So March is National Women’s History Month. I don’t have any particular celebrations but did note that my recent cultural activities involved female protagonists. Thus my latest random cultural events roundup will cohere around that theme.
WildClaw!’s Carmilla and Lookingglass’ Ethan Frome explore women’s power via manipulation. Readers are probably more familiar with Ethan Frome, the Edith Wharton classic, foisted upon high school students in a misguided attempt to introduce them to great literature. No, I am not an Edith Wharton fan. Her “woe is me” heroines excel in their passivity. Their falls aren’t tragic; they should have learned that sloth is one of the seven deadly sins. When Wharton wrote, the West beckoned to men and women who lacked opportunity in the East. A “poor relation” in the East could have moved West as a Harvey Girl – if she was ill-suited to being an adventuress.
Why did I go see Ethan Frome? I subscribe to Lookingglass (because they are awesome). Only Lookingglass could compel me to endure a Wharton. Phillip Smith (Ethan) and Louise Lamson (Mattie) have been excellent in other productions, so I hoped they could give me a reason to get on board – the stage, not the sled. While Smith and Lamson were top notch, the Whartoness was too much for me. Having lived in New England, Wharton’s attempt to portray the lower class/poor did not ring true to me. Zenobia, Ethan’s wife, Ethan, and Mattie are each too cowardly to act on their dreams or to admit their failures. Zenobia manipulates Ethan and Mattie; Ethan clumsily attempts to manipulate Mattie, and Mattie winds up manipulating Ethan and Zenobia after the accident. Yawn.
Carmilla was much more exciting on stage and in prose. Written by JS LeFanu in 1872, Carmilla is the first vampire story and has a female as its vampire. Born as a result of suicide on her wedding night, Carmilla lures women away from their husbands, gives them vampire power and strength, and then destroys her harems as she moves to new targets. The men in Carmilla are the confused and mentally weaker sex. Ultimately the strength of a man is required to actually kill the female vampires – after their betrayal by women.
Like Wharton’s female characters, Laura, the latest vampire victim is the only child of a once-wealthy family that is descending into poverty. The family lives on an ancient estate in the woods. The mother was already seduced and stolen by Carmilla. Unlike the Wharton females, the Carmilla females manipulate from a position of power. Laura may be the prototypical ingénue, but she becomes suspicious of Carmilla and instigates the vampire’s downfall. Carmilla fights physically and mentally to retain her power. WildClaw! created a vigorous production with lots of blood, fights, and sharp performances. The final act of Carmilla is a dance macabre where the women lead.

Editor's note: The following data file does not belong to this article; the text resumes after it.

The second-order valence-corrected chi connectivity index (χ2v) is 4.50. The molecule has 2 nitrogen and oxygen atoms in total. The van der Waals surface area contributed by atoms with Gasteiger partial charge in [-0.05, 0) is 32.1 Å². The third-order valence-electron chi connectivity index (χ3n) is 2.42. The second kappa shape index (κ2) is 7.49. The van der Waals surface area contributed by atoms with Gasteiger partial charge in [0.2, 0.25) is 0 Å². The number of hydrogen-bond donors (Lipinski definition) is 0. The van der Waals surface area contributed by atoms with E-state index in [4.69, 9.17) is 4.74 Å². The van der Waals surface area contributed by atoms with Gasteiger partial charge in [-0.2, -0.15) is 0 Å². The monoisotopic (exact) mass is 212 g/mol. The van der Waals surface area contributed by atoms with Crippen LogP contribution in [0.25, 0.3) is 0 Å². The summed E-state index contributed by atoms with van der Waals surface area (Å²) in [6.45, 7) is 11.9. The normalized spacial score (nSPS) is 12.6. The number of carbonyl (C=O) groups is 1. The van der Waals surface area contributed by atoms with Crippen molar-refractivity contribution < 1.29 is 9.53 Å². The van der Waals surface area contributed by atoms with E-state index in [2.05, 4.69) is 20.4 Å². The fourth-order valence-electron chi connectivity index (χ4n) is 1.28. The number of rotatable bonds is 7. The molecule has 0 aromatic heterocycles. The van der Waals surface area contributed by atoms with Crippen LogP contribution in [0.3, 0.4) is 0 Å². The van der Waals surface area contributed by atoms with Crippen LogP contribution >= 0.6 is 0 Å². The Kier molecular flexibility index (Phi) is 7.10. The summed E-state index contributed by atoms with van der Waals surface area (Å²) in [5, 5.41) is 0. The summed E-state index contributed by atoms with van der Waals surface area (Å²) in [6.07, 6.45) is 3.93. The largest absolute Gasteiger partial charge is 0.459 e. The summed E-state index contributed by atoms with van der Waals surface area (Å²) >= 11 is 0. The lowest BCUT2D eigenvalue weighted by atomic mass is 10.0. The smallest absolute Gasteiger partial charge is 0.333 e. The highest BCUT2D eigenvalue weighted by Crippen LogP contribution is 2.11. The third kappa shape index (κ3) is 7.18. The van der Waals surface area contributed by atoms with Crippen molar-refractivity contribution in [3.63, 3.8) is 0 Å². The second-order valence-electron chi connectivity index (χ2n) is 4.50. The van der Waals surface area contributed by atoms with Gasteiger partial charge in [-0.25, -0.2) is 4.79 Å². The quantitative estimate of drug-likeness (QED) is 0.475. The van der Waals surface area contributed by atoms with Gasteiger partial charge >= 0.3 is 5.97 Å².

The supernatural theme continued in Yuja Wang’s piano recital at the Chicago Symphony. A Chinese prodigy, Wang is a mere 24 years old, playing with emotion and sophistication. Her program began with Rachmaninov and Schubert, impressing the audience with her virtuosity; the second half explored the mysterious and dangerous with selections from Scriabin, Mussorgsky’s Night on Bald Mountain, Mendelssohn’s Midsummer Night’s Dream Scherzo, and Saint-Saens’ Danse Macabre Op. 40. The Scriabin selections pulled the audience into a mystical and playful dream that became sinister as the devil danced on Bald Mountain. Shakespeare’s impish fairies chase the devil off the mountain for a short while, but Old Scratch returns to remind us that “death at midnight plays a dance tune” (Dance Macabre – Jean Lahor).
Wang attacked each piece, delightfully frightening the audience with pounding bass lines and intricate treble dances. Eschewing any kind of orchestral support, Wang challenged her audience as her fingers manipulated the percussive and string power of the piano. She could easily have played Ethan and Mattie to their destiny with the tree.
Lectures by Jennifer Homans, the author of Apollo’s Angels, and Liesl Olson about Harriet Monroe, the founder of Poetry magazine remind that women have always exercised power either directly or through manipulation – if they had courage. Ballerinas embody the strength and fragility assigned to women. Monroe used her editorial powers and friendships with wealthy donors to establish modern poetry in the United States and arguably the world. While some ascribe influence to Ezra Pound, it is worth remembering that Monroe edited Pound – creating the power of “In a Station of the Metro” through her spacing, from Poetry Magazine, April 1913.
The apparition of these faces in the crowd :
Petals on a wet, black bough .